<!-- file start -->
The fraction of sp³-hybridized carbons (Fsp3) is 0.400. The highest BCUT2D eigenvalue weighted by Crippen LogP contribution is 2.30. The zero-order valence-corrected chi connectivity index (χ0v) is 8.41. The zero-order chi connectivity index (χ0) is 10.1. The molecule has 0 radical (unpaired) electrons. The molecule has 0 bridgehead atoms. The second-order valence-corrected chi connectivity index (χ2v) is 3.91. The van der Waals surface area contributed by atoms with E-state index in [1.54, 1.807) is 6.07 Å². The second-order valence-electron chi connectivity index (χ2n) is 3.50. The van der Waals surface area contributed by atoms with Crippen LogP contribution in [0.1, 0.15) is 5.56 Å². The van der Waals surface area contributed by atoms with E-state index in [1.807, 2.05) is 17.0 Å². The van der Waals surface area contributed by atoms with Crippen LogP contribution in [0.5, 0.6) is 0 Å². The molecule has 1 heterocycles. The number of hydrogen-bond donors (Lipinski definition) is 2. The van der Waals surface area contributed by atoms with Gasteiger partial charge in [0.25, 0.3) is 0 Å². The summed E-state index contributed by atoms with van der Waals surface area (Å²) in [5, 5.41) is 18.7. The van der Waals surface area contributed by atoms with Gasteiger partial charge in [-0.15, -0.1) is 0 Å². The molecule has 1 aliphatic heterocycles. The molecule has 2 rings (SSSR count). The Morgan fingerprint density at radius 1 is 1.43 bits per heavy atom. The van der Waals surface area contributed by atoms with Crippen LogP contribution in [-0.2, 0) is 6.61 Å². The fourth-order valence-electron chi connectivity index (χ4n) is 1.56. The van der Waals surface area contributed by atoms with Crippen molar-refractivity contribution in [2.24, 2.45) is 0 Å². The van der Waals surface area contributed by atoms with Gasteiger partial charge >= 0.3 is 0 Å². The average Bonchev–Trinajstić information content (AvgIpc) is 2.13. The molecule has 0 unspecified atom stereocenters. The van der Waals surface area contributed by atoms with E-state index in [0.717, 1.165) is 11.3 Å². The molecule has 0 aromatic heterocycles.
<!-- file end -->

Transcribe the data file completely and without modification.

The fraction of sp³-hybridized carbons (Fsp3) is 0.400. The highest BCUT2D eigenvalue weighted by Crippen LogP contribution is 2.30. The zero-order valence-corrected chi connectivity index (χ0v) is 8.41. The zero-order chi connectivity index (χ0) is 10.1. The molecule has 0 radical (unpaired) electrons. The molecule has 0 bridgehead atoms. The second-order valence-corrected chi connectivity index (χ2v) is 3.91. The van der Waals surface area contributed by atoms with E-state index in [1.54, 1.807) is 6.07 Å². The second-order valence-electron chi connectivity index (χ2n) is 3.50. The van der Waals surface area contributed by atoms with Crippen LogP contribution in [0.1, 0.15) is 5.56 Å². The van der Waals surface area contributed by atoms with E-state index in [1.807, 2.05) is 17.0 Å². The van der Waals surface area contributed by atoms with Crippen LogP contribution in [0.5, 0.6) is 0 Å². The molecule has 1 heterocycles. The number of hydrogen-bond donors (Lipinski definition) is 2. The van der Waals surface area contributed by atoms with Gasteiger partial charge in [0.25, 0.3) is 0 Å². The summed E-state index contributed by atoms with van der Waals surface area (Å²) in [5, 5.41) is 18.7. The van der Waals surface area contributed by atoms with Gasteiger partial charge in [-0.15, -0.1) is 0 Å². The molecule has 1 aliphatic heterocycles. The molecule has 2 rings (SSSR count). The Morgan fingerprint density at radius 1 is 1.43 bits per heavy atom. The van der Waals surface area contributed by atoms with Crippen LogP contribution in [-0.2, 0) is 6.61 Å². The fourth-order valence-electron chi connectivity index (χ4n) is 1.56. The van der Waals surface area contributed by atoms with Crippen molar-refractivity contribution in [2.24, 2.45) is 0 Å². The van der Waals surface area contributed by atoms with Gasteiger partial charge >= 0.3 is 0 Å². The average Bonchev–Trinajstić information content (AvgIpc) is 2.13. The molecule has 0 unspecified atom stereocenters. The van der Waals surface area contributed by atoms with E-state index in [0.717, 1.165) is 11.3 Å². The molecule has 0 aromatic heterocycles.